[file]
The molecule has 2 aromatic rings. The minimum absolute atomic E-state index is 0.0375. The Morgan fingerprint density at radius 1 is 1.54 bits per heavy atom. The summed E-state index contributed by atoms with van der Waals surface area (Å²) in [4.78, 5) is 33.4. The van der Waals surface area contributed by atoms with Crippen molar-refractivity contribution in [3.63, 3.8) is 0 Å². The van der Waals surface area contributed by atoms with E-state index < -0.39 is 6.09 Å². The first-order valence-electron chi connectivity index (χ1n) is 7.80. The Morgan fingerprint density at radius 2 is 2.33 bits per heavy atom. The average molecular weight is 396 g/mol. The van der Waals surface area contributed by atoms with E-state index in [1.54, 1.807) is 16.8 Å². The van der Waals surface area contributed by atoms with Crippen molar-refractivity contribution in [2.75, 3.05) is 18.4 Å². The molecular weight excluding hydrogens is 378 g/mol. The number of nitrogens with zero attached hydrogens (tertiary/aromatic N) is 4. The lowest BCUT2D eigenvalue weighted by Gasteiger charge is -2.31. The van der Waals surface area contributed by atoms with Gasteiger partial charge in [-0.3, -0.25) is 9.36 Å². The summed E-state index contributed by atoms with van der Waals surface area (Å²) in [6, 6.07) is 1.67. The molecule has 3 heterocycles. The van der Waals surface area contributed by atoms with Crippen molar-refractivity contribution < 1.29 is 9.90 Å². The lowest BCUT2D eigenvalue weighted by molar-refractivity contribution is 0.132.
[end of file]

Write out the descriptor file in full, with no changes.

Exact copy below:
The molecule has 2 aromatic rings. The minimum absolute atomic E-state index is 0.0375. The Morgan fingerprint density at radius 1 is 1.54 bits per heavy atom. The summed E-state index contributed by atoms with van der Waals surface area (Å²) in [4.78, 5) is 33.4. The van der Waals surface area contributed by atoms with Crippen molar-refractivity contribution in [3.63, 3.8) is 0 Å². The van der Waals surface area contributed by atoms with E-state index < -0.39 is 6.09 Å². The first-order valence-electron chi connectivity index (χ1n) is 7.80. The Morgan fingerprint density at radius 2 is 2.33 bits per heavy atom. The average molecular weight is 396 g/mol. The van der Waals surface area contributed by atoms with E-state index in [1.54, 1.807) is 16.8 Å². The van der Waals surface area contributed by atoms with Crippen molar-refractivity contribution in [2.75, 3.05) is 18.4 Å². The molecular weight excluding hydrogens is 378 g/mol. The number of nitrogens with zero attached hydrogens (tertiary/aromatic N) is 4. The lowest BCUT2D eigenvalue weighted by Gasteiger charge is -2.31. The van der Waals surface area contributed by atoms with Gasteiger partial charge in [-0.3, -0.25) is 9.36 Å². The summed E-state index contributed by atoms with van der Waals surface area (Å²) in [6, 6.07) is 1.67. The molecule has 3 heterocycles. The van der Waals surface area contributed by atoms with Crippen molar-refractivity contribution < 1.29 is 9.90 Å². The lowest BCUT2D eigenvalue weighted by molar-refractivity contribution is 0.132.